I want to get acquainted with forcing, along with a few friends, and I'm looking for a text to introduce the basic notions (pardon the pun :) ).

The point is to study a text (or texts, if they can be reasonably seamed together) together for about one week, several hours a day, each of us (three) preparing a part on his own so as to explain it to the others (and so understand it better himself).

Again, I'm not looking for something necessarily in-depth, just enough to understand the basics at a decent, but not overly exerting pace (after all, it's still summer vacation for us :) ).

It is important to mention that all of us are somewhat familiar with the basics of descriptive set theory and model theory (but not axiomatic set theory per se), so ideally I would like a source that would somehow capitalize on that familiarity.

Any suggestions?

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    $\begingroup$ What are you trying to do? Are you trying to simply get an understanding of how forcing works, and the basic mechanics of how it works? Or do you have some more ambitious goal like understanding the proof of the independence of CH (for example)? $\endgroup$ – Asaf Karagila Sep 8 '12 at 14:13
  • $\begingroup$ Try the new book by Kunen : Set Theory. $\endgroup$ – William Sep 8 '12 at 17:16
  • $\begingroup$ @AsafKaragila: I don't plan to study anything in particular just yet, rather, I want to get to know the language, so that I can more easily understand set theory related courses and seminars I hope to attend in the following years. To put it simply, I mostly want to cure my almost utter illiteracy in the subject. :) $\endgroup$ – tomasz Sep 8 '12 at 17:45

In addition to Asaf's recommendation above, I'll put a word in for Halbeisen's Combinatorial Set Theory: With a Gentle Introduction to Forcing. The book is divided into three parts. The first gives a basic introduction to axiomatic set theory along with some basic notions from combinatorial set theory (so as to have some goals for the next two parts). The second part contains a reasonable introduction to forcing, by first going through Martin's Axiom, to get the reader used to the idea of generic filters, and then proceeds to forcing proper (including product and iterated forcing; it does not, however, mention proper forcing). The last part contains a fairly thorough look at several important forcing notions, such as Cohen forcing, Miller forcing and Sacks forcing.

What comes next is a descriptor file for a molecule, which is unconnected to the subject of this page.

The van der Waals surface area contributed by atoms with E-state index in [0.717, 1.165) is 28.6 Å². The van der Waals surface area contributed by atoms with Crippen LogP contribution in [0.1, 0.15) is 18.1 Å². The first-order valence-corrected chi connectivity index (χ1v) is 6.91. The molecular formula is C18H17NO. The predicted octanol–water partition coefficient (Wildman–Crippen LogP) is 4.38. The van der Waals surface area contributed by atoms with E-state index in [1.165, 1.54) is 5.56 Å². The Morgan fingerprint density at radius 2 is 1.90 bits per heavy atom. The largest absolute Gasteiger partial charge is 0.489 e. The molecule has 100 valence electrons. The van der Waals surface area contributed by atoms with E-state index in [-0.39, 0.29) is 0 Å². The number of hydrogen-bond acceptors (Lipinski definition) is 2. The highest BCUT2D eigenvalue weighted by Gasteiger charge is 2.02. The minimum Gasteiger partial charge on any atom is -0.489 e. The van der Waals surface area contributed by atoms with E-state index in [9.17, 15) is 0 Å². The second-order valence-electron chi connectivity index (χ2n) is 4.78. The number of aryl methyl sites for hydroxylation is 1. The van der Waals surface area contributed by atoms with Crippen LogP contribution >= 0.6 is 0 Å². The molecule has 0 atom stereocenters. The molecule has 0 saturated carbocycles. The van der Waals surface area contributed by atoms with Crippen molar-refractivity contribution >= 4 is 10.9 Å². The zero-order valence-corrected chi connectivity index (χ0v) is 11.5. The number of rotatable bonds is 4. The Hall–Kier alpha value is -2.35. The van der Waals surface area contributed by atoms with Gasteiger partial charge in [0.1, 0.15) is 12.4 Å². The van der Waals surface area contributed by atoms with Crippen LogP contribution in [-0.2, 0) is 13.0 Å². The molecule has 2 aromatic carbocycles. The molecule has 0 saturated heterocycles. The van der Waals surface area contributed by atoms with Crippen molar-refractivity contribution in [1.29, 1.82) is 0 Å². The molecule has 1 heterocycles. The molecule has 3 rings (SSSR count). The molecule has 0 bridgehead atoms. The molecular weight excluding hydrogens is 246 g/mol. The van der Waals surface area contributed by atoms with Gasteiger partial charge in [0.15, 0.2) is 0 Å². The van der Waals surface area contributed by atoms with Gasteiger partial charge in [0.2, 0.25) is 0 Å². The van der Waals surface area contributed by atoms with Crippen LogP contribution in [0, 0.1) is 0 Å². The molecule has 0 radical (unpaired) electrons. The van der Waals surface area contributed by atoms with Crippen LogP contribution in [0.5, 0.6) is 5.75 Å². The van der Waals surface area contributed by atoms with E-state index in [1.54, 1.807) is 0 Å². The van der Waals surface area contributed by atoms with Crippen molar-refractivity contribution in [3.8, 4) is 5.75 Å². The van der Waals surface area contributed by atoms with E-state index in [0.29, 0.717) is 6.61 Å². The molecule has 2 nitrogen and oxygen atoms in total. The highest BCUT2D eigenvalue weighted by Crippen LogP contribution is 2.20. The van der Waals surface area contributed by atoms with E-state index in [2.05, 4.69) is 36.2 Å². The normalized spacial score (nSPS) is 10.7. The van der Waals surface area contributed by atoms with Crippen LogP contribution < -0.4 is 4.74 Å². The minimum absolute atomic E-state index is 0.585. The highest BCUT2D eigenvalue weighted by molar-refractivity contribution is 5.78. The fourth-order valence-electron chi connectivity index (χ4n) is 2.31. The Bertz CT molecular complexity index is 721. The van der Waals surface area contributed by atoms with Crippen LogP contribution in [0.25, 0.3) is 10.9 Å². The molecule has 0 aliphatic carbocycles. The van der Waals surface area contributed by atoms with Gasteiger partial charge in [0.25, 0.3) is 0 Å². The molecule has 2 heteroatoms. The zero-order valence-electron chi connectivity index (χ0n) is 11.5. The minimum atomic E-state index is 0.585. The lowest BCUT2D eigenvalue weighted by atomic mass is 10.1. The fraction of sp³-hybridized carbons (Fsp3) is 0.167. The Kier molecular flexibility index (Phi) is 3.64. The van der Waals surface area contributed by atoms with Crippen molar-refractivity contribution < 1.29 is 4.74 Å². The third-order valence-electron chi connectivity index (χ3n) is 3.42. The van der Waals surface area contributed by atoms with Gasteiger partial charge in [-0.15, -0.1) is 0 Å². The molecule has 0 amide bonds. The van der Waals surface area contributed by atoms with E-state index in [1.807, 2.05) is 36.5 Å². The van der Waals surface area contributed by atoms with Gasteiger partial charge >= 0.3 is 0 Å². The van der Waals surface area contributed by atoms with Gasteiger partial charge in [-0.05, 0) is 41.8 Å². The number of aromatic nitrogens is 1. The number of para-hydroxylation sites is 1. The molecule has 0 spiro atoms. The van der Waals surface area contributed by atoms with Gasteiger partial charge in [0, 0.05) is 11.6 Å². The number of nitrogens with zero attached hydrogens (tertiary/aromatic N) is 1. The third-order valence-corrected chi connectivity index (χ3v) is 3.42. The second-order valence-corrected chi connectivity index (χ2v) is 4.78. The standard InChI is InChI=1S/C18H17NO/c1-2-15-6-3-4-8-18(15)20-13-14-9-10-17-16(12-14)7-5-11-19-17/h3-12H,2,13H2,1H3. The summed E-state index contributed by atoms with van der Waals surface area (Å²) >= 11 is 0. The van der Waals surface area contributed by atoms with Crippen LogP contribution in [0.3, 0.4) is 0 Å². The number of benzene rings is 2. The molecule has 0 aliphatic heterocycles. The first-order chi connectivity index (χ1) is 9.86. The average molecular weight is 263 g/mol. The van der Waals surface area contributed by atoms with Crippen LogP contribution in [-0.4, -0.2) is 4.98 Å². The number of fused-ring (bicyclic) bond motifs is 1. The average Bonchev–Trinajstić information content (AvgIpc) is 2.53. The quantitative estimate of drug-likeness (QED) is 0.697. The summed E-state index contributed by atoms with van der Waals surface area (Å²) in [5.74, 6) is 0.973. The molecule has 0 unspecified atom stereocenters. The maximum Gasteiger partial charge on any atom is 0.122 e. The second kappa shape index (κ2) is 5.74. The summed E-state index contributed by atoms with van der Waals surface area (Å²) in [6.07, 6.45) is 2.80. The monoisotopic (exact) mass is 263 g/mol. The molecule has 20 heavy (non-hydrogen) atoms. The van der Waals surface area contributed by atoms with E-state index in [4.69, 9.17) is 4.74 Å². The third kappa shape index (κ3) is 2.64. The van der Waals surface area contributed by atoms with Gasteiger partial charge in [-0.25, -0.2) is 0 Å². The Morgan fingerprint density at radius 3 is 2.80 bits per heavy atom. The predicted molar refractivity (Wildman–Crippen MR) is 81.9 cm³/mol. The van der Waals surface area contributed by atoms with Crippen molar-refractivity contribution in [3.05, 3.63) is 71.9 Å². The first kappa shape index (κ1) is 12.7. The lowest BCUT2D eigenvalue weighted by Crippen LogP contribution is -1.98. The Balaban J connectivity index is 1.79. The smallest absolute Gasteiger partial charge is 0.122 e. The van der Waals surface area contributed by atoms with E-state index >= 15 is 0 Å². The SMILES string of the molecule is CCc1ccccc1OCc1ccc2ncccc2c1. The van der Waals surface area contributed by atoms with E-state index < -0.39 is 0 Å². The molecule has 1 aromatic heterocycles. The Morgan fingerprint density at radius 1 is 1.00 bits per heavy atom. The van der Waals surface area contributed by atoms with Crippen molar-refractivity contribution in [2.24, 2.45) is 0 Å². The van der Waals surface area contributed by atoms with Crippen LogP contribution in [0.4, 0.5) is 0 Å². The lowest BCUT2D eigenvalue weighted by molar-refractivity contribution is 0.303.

On the down-side, I cannot say that a previous knowledge of model theory or descriptive set theory would be incredibly helpful in going through this text (other than that knowledge of some model theory is in general useful when forcing).

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    $\begingroup$ I think this probably contains all I wish to know, though I'll probably need to spend some time selecting the material. :) I think it's important to mention that the book is available for free on the author's website: user.math.uzh.ch/halbeisen/publications/publications.html . $\endgroup$ – tomasz Sep 9 '12 at 0:44

You can try A beginner's guide to forcing by Timothy Chow.

In term of books you can try Jech's small book about the axiom of choice. It has a nice half a chapter definition of forcing. It works with Boolean valued models, though.


The short chapter on forcing in Boolos & Jeffrey's Computability and Logic will not bring you to the point of having sufficient proficiency to do anything, but I think there's still something to be said for it. B&J's book is intended to show a mathematician with no acquaintance with the subject that there are a number of interesting things in it. The book goes for breadth rather than depth and treats many topics, each very briefly but rigorously. The chapter treats forcing in arithmetic, not forcing in set theory. It gives a definition, proves a few basic properties, then shows you that forcing can be used to prove one substantial theorem. If you want to develop skill in the use of the technique in a way that involves doing lots of exercises, or if you want to learn how to use it in set theory, you'll need other sources. But this may be a good way for a mathematician to find out for the first time that such a technique exists.

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    $\begingroup$ If one wants to see a forcing proof that isn't done in ZFC, Dana Scott has a nice exposition of the proof of the independence of CH: springerlink.com/content/hh339022jt1m5183 $\endgroup$ – Michael Greinecker Sep 10 '12 at 9:40
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    $\begingroup$ Or you can read about forcing in the context of computability theory and reverse mathematics. For example, in The Structure of Models of Peano Arithmetic by Roman Kossak and Jim Schmerl. The literature in the context of reverse mathematics grows every day. $\endgroup$ – Andrés E. Caicedo Jul 27 '13 at 18:36

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